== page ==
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"Your Community, Your Newspaper, Your Life."¯

Original post made by Gina Channell-Allen, president of the Pleasanton Weekly, on Oct 8, 2013

This is the 73rd National Newspaper Week!
I thought I would address one of the questions I am asked often: "What's going to happen to the newspaper industry? Aren't newspapers a dying breed?"

People have been predicting the end of newspapers for decades. And if publishers had maintained their staunch opposition (almost to the point of arrogance) to anything digital, those naysayers might have been right. I remember standing in a newsroom at a daily Illinois newspaper in the early 1990s and hearing the managing editor say, "We will never put our journalism on the Web. Never!"

Ironically, while I was in Illinois listening to reasons why my stories would never be in digital form, the parent company of this website, Embarcadero Media Group, got onboard with putting their journalism on the Web. In 1994, the [Web Link Palo Alto Weekly] was the first newspaper in the U.S. to have a website.

Now newspaper content is available on so many platforms other than newsprint. And last year newspaper subscriptions actually increased because now digital and bundled subscriptions are included in the numbers. Those subscriptions only account for a 5% increase in the number.

What I find particularly heartening is that more young people, including "Millenials," are reading newspaper content. But unlike their parents who read on their desktop, or their grandparents who share sections of the paper across the kitchen table, they access the content on mobile devices. Here are some other interesting facts from a report published in March by the Newspaper Association of America using the latest data on media consumption from Scarborough Research:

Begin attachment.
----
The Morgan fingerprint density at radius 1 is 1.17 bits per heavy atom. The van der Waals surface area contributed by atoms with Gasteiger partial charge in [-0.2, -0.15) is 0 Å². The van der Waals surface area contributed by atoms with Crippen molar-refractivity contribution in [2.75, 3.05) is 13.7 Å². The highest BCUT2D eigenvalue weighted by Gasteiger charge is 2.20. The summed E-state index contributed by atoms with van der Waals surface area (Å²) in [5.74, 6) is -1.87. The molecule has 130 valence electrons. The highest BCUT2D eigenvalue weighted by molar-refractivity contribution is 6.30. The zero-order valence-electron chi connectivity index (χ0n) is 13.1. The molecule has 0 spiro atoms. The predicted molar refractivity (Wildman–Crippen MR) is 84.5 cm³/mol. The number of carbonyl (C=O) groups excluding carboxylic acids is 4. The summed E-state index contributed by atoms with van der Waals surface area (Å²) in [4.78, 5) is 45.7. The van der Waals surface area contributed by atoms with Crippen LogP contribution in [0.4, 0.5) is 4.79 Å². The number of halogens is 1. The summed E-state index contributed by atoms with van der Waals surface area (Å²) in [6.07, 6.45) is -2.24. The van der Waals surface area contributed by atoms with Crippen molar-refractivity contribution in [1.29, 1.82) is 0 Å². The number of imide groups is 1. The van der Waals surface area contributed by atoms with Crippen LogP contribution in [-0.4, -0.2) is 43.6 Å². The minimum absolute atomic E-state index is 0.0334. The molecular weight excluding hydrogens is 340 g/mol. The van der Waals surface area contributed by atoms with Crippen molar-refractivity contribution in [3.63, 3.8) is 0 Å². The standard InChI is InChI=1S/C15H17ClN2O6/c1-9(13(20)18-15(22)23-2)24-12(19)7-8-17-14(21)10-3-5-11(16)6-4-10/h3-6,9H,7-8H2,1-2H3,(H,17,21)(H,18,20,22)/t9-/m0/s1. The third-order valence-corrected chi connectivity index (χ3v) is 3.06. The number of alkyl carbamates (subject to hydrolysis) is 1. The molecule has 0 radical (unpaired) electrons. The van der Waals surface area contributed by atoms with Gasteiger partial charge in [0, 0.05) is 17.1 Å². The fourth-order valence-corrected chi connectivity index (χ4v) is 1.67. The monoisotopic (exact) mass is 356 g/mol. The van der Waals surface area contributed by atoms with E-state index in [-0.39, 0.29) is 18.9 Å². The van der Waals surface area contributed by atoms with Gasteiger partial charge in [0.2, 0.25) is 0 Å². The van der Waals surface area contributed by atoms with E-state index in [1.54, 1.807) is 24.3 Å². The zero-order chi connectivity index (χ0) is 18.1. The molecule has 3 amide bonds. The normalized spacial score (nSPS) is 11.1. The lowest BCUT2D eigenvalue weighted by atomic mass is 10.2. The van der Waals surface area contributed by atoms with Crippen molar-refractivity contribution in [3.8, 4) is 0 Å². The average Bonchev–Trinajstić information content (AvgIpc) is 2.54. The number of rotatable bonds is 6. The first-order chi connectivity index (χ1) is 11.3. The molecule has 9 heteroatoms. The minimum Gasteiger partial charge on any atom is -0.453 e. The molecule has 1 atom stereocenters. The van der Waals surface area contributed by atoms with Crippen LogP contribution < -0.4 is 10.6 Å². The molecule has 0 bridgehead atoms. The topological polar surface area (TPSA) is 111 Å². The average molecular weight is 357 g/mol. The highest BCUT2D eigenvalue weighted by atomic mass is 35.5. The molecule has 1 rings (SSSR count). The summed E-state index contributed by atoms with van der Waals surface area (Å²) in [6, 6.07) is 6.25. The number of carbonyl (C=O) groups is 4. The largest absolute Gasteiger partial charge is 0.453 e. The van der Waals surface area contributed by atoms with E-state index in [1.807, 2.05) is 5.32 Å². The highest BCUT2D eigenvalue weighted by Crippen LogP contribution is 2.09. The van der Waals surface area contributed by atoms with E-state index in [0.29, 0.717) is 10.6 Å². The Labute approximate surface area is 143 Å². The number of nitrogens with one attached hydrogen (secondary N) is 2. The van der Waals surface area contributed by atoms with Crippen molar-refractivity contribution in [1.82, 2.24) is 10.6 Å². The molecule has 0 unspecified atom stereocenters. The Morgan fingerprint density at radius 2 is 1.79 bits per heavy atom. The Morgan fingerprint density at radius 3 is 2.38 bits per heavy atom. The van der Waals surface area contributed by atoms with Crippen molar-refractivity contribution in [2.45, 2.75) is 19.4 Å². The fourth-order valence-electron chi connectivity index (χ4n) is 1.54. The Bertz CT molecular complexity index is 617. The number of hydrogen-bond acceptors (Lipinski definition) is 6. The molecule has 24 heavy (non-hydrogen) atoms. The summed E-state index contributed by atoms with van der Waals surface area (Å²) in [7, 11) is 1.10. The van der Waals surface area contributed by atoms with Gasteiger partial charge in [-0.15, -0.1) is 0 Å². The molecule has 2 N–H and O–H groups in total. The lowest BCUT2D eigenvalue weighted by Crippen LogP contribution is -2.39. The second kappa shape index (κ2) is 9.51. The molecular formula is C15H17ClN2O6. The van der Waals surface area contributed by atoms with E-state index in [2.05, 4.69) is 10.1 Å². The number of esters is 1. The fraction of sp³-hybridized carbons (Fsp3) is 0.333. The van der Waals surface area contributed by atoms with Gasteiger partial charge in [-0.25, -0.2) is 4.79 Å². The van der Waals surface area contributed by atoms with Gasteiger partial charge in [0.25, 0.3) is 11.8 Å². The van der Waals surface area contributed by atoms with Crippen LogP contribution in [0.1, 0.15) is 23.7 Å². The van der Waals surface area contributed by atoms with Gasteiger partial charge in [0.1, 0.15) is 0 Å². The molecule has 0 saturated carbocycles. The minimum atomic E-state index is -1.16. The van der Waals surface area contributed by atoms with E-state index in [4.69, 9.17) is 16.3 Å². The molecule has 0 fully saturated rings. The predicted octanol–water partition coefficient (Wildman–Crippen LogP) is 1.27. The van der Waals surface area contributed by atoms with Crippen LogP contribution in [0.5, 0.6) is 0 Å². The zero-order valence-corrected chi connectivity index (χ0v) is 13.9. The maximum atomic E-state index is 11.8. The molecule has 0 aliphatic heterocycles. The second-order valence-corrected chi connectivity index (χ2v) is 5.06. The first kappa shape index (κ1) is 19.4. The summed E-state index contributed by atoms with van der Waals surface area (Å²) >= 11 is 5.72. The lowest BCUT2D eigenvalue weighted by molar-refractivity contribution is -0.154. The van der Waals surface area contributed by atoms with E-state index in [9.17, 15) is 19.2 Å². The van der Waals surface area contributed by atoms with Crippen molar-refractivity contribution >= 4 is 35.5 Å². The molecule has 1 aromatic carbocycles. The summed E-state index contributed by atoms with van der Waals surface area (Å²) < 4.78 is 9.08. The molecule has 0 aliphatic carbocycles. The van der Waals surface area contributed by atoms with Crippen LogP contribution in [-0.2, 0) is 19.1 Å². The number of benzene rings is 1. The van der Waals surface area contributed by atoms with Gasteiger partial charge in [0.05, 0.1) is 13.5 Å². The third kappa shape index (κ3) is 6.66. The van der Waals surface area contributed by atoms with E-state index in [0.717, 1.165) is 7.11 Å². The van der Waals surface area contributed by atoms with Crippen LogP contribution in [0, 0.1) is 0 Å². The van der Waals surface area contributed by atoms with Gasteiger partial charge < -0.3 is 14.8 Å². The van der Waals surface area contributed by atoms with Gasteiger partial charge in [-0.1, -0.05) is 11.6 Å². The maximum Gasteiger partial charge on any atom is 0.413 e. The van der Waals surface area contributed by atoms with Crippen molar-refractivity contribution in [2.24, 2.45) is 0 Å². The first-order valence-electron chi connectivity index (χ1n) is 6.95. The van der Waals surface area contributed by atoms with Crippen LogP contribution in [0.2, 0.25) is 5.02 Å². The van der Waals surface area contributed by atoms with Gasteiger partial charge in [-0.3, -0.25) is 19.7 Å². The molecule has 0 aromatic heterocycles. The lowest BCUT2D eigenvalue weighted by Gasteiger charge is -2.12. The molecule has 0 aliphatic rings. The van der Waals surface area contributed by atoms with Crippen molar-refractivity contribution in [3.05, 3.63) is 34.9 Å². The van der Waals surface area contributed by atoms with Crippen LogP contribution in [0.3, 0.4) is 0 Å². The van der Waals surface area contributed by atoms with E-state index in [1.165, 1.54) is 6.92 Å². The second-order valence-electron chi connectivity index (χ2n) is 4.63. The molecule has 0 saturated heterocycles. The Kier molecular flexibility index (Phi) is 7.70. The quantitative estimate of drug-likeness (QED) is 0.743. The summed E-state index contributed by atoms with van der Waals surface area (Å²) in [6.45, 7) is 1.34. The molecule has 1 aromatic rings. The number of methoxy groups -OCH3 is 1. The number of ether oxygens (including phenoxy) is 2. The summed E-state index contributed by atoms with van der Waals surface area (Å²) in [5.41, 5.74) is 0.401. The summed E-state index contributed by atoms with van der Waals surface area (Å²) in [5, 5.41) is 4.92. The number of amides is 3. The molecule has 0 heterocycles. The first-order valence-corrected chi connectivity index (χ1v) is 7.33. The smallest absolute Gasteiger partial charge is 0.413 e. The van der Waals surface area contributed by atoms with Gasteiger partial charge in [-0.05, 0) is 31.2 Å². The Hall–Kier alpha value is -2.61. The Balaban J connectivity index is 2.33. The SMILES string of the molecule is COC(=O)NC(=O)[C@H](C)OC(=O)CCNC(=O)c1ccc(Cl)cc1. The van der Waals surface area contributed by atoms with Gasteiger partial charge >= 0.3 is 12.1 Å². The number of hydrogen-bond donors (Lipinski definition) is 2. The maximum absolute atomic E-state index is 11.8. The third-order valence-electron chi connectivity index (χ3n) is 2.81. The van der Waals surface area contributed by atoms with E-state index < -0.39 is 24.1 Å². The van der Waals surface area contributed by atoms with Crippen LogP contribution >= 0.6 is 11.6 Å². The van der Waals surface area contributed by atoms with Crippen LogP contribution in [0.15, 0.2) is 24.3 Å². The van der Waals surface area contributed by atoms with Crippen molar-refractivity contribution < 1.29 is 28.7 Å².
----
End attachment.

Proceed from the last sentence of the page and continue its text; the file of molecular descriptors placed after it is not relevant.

* The vast majority of U.S. adults, 164 million (69%), read newspaper media content in print or online in a typical week, or access it on mobile devices in a typical month.

* The majority (59%) of young adults, ages 18-24, read newspaper media content in print or online in a typical week, or access it on mobile devices in a typical month.

* The mobile newspaper audience is growing fast; up 58% in an average month in 2012 compared with 2011. That totals 34 million adults.

* The mobile audience skews young; the median age of an adult newspaper mobile user is 17 years younger than the print reader.

* Those who are newspaper mobile-exclusive - that is, those who access newspaper content on mobile devices only - are younger by four more years (with a median adult age of 33). That audience grew 83% in 2012 compared with a year ago.

So not only are subscription numbers increasing, the median age of newspaper readers is younger!

So, no, the newspaper industry is not on its way out, but the vehicle by which we receive and read content has definitely changed. The industry's goal is not to sell newspapers, but to educate and inform citizens of the republic. As the "Fourth Estate," we can accomplish that goal in print or digitally.

Comments (2)

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Posted by William Garrison
a resident of Another Pleasanton neighborhood
on Oct 8, 2013 at 11:32 pm

Newspaper editors can ballyhoo all they want about print vs. web. Just another indication that they are clueless about how the world has changed, how journalism has been consistently spiraling down the drain, and how our communities-as-public-realm have suffered because of such.

For decades the overwhelming majority of newspapers has been corporate owned. Today, not only are they corporate owned, but they are corporate controlled. Almost completely dependent on corporate advertising, rarely do newspapers dare cross that line between corporate advertising and corporate wrath.